The Spoked Traveller | ...connecting cyclists to local trails, food and adventures.
Trails and advice cycling around the world as solo female cyclist and adventurer
mountain bike, adventure travel, cycling travel, bike tours, outdoor, solo travel, female mountain biking, badass female cycling, female travellers, women travel, adventurous
home,paged,page-template,page-template-blog-large-image,page-template-blog-large-image-php,page,page-id-14869,paged-13,page-paged-13,ajax_fade,page_not_loaded,,qode-title-hidden,qode-theme-ver-10.1.1,wpb-js-composer js-comp-ver-5.0.1,vc_responsive

The Spoked Traveller

…connecting cyclists to local trails,

food and adventures.

It never occurred to me to leave my bike at home on my first overseas trip. Twenty years later, nothing has changed. Whether at home, or in a foreign country, riding makes me feel closer to people and places.

I created this site as a hub for all things cycling; it’s a celebration of bike culture. Where to travel next, how to travel, where to get advice, see some cool practical bike fashion, what to eat. I’ll share what I know; and I invite you to do the same.

Over the next few months keep checking in as I’ll be adding some new menu items.

See you on the trails. Melanie

Every time I walk to town, San Juan, about 10 minutes from my cabin on the beach, I pass a host of characters. Off to the side of the mud road, before turning onto the pavement, broken tube lights hang over a dozen pic nic tables. It's Doctor Jekyll and Mr. Hyde-ish. The roof is made from corrugated metal and blue tarps. Illegal gambling. IMG_4021 Across the mud road: a dozen or more knee-high A-frames for roosters. Illegal cock fighting. I pass the gambling, roosters, and men who watch me intently, before turning the corner on to the paved road in front of the church. And there they are: two giant white slabs inscribed with the ten commandments. See the irony? Non? ten coomands

Ok, in Philippines now for two and a half weeks; another few weeks to go. Coming from Java Indonesia, where everyone is trying to sell you something, that is not the case here; however, walking through San Juan, my little town in the north, I feel like a celebrity. All eyes watch me because I'm the only white person. But, people smile, and wave. Some even blurt out a big 'hello ma'am!' Everyone calls me ma'am. I flew into Manila and then gum booted it out of there (chaos and unsafe) on an eight hour bus ride north to San Juan City to find my cabin on the beach. Arriving around 2am, I could only hear the waves crashing on the beach. Beautiful. IMG_3527   Fishing boats outside my cabin.       If I thought Indonesia was humid, this is an entirely new level of stickiness!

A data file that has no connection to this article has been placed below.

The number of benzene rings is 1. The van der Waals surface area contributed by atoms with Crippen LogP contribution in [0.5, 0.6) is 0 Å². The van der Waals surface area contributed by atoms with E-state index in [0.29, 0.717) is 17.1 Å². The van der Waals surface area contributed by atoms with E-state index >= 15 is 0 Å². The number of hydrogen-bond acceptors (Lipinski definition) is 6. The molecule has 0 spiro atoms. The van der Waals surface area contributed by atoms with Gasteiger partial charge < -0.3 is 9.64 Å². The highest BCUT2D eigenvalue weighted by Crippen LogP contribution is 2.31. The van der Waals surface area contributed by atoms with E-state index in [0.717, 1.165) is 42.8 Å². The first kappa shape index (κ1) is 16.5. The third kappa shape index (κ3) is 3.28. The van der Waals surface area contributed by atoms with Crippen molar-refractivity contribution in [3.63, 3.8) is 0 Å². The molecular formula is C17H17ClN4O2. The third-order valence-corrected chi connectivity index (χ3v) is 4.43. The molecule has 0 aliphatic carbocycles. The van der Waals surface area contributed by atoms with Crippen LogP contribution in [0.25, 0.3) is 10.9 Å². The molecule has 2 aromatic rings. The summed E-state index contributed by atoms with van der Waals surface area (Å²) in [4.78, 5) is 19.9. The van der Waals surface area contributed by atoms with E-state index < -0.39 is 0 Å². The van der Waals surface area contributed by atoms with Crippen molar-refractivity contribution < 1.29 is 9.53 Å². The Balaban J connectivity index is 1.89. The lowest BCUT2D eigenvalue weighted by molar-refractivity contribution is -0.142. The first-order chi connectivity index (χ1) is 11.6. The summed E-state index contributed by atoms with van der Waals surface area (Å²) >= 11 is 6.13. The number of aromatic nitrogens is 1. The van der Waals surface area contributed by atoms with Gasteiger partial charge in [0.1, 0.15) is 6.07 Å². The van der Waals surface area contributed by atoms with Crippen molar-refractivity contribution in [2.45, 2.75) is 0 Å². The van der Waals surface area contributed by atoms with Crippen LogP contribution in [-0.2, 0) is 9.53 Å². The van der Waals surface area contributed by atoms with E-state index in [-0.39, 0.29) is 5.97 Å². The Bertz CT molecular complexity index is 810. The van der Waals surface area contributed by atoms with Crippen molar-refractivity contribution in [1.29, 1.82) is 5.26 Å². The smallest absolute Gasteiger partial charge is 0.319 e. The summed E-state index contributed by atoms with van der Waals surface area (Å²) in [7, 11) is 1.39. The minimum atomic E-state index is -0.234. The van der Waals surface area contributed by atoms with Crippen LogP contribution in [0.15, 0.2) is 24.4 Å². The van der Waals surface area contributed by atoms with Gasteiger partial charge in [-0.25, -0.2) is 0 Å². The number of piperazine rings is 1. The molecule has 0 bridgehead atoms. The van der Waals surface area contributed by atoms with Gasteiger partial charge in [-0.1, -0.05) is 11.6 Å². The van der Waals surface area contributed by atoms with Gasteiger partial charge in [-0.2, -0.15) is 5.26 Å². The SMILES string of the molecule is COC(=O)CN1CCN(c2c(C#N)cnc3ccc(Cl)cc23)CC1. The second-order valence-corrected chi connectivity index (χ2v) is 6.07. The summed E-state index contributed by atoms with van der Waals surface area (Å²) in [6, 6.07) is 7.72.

IMG_9823 IMG_9848 IMG_9879 IMG_9820Four weeks and five volcanos, 'bagged.' Gunung bagging is the term for hiking as many volcanos as possible. And, Indonesia has the most active volcanos in the world. I'm writing a story about them so I can't divulge too many juicy details. But, I will post pictures of the various sunsets and highlights.           Pura Besakih Temple at Agung--the beginning.   The crater rim.

This is a non-pictoral post; random thoughts during a morning run. "But you can stand outside and sweat," said Ellen, my Dutch buddy who thought I was nuts. The looks from locals said the same. Even before 6am it's sticky. But, running clears my head and grounds me. It's also a way to feel control over your surroundings when everything is new. All you need are shoes and the will to get out of bed.

After three weeks, I have a routine in Bali. After breakfast, I walk through my neighbourhood of Nyuh Kuning. Stepping over the daily Hindu offerings and incense, offeringsrefusing the local taxi operators, and watching the kids in uniforms hop on the back of motorbikes heading to school. I often stop for a coffee at Copper Cafe while ensuring monkeys don't land on my head from the nearby sanctuary. Sometimes for a treat I have the sweet black rice in palm sugar and yogurt. The nutty rice is soaked for a day then boiled for four hours. Then after a few hours of marking assignments, a girl's gotta work, I mosie into the centre of Ubud to people-watch and have a $10 massage. Here are a few highlights from my past few weeks. Cooking class: chicken with Balinese lemongrass sauce. Many local family-owned restaurants, called warungs, offer classes ($25 for about four or five hours!) Think fresh spices like turmeric, aromatic ginger, fresh bay leaf, lemongrass. (I had no idea how to cook with lemongrass before: smash it and then stick it in the water to boil with the chicken!) The chef kept telling us (my friend Virginia and daughter Angie visited): "thinner, chop thinner!" Virginia's hand was aching from chopping! The result is a paste rather than 'chopped' veggies. IMG_3033         "Indonesian food is simple, but the process is not simple," says Kadek Suwartini who owns d'waroeng

North of Kuta, where Aussie spring breakers vomit pink drinks and make regrettable decisions, is Ubud—a slightly less busy Balinese town. Driving in late at night, flowers and jasmine overtake the air. A few snaps of the town vibe...downtown and the rice field burbs. IMG_2580 IMG_9737               My room, in a villa called Loka Pala, is one of a few rooms around a courtyard pool, a hammock with candlelight and ricefields in the backyard. Opening the glass doors, a wee kitty saunters in at my ankles and purrs. Mom: send my stuff please. IMG_9747 IMG_9746 IMG_2545

I want more time in Hobart, Tasmania's main city in the south. For a few days, I drank world-class whisky, mountain biked the north south trail that skirts along Mount Wellington, walked through a Saturday food and craft market and met some amazing people... Trying on a vintage dress. Good idea for a Tassie winter. Lots of rain and fog. Reminds me of Vancouver in the winter. IMG_2424